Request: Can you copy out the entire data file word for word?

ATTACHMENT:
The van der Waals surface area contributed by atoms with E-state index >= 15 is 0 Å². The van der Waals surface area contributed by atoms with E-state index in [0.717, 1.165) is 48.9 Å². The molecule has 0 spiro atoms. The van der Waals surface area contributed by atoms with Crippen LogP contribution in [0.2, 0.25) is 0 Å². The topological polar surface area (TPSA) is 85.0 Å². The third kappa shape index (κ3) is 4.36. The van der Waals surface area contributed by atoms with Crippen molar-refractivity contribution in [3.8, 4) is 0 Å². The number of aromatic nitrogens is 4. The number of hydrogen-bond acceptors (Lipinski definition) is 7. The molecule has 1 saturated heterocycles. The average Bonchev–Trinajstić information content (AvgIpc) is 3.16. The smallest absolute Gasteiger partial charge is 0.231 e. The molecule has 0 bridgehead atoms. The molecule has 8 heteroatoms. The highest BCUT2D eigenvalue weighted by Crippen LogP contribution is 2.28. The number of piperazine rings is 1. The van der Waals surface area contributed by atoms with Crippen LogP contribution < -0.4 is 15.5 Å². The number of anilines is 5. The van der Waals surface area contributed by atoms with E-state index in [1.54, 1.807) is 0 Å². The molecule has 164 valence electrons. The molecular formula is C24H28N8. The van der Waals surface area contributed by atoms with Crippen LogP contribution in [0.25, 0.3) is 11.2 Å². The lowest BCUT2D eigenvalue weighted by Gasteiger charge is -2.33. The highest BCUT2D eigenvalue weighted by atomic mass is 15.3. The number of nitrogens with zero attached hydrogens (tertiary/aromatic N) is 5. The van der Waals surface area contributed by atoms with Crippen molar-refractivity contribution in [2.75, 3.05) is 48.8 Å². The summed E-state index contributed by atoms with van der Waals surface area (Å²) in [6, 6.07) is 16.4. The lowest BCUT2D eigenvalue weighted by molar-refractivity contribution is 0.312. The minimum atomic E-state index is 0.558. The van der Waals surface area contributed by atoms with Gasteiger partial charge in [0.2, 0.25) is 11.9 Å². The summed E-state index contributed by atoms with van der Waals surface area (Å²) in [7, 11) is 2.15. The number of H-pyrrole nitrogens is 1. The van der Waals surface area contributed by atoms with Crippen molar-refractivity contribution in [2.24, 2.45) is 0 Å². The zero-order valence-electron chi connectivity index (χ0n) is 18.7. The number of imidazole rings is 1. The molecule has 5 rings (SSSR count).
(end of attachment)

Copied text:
The van der Waals surface area contributed by atoms with E-state index >= 15 is 0 Å². The van der Waals surface area contributed by atoms with E-state index in [0.717, 1.165) is 48.9 Å². The molecule has 0 spiro atoms. The van der Waals surface area contributed by atoms with Crippen LogP contribution in [0.2, 0.25) is 0 Å². The topological polar surface area (TPSA) is 85.0 Å². The third kappa shape index (κ3) is 4.36. The van der Waals surface area contributed by atoms with Crippen molar-refractivity contribution in [3.8, 4) is 0 Å². The number of aromatic nitrogens is 4. The number of hydrogen-bond acceptors (Lipinski definition) is 7. The molecule has 1 saturated heterocycles. The average Bonchev–Trinajstić information content (AvgIpc) is 3.16. The smallest absolute Gasteiger partial charge is 0.231 e. The molecule has 0 bridgehead atoms. The molecule has 8 heteroatoms. The highest BCUT2D eigenvalue weighted by Crippen LogP contribution is 2.28. The number of piperazine rings is 1. The van der Waals surface area contributed by atoms with Crippen LogP contribution < -0.4 is 15.5 Å². The number of anilines is 5. The van der Waals surface area contributed by atoms with E-state index in [1.54, 1.807) is 0 Å². The molecule has 164 valence electrons. The molecular formula is C24H28N8. The van der Waals surface area contributed by atoms with Crippen LogP contribution in [0.25, 0.3) is 11.2 Å². The lowest BCUT2D eigenvalue weighted by Gasteiger charge is -2.33. The highest BCUT2D eigenvalue weighted by atomic mass is 15.3. The number of nitrogens with zero attached hydrogens (tertiary/aromatic N) is 5. The van der Waals surface area contributed by atoms with Crippen molar-refractivity contribution in [2.75, 3.05) is 48.8 Å². The summed E-state index contributed by atoms with van der Waals surface area (Å²) in [6, 6.07) is 16.4. The lowest BCUT2D eigenvalue weighted by molar-refractivity contribution is 0.312. The minimum atomic E-state index is 0.558. The van der Waals surface area contributed by atoms with Gasteiger partial charge in [0.2, 0.25) is 11.9 Å². The summed E-state index contributed by atoms with van der Waals surface area (Å²) in [7, 11) is 2.15. The number of H-pyrrole nitrogens is 1. The van der Waals surface area contributed by atoms with Crippen molar-refractivity contribution in [2.24, 2.45) is 0 Å². The zero-order valence-electron chi connectivity index (χ0n) is 18.7. The number of imidazole rings is 1. The molecule has 5 rings (SSSR count).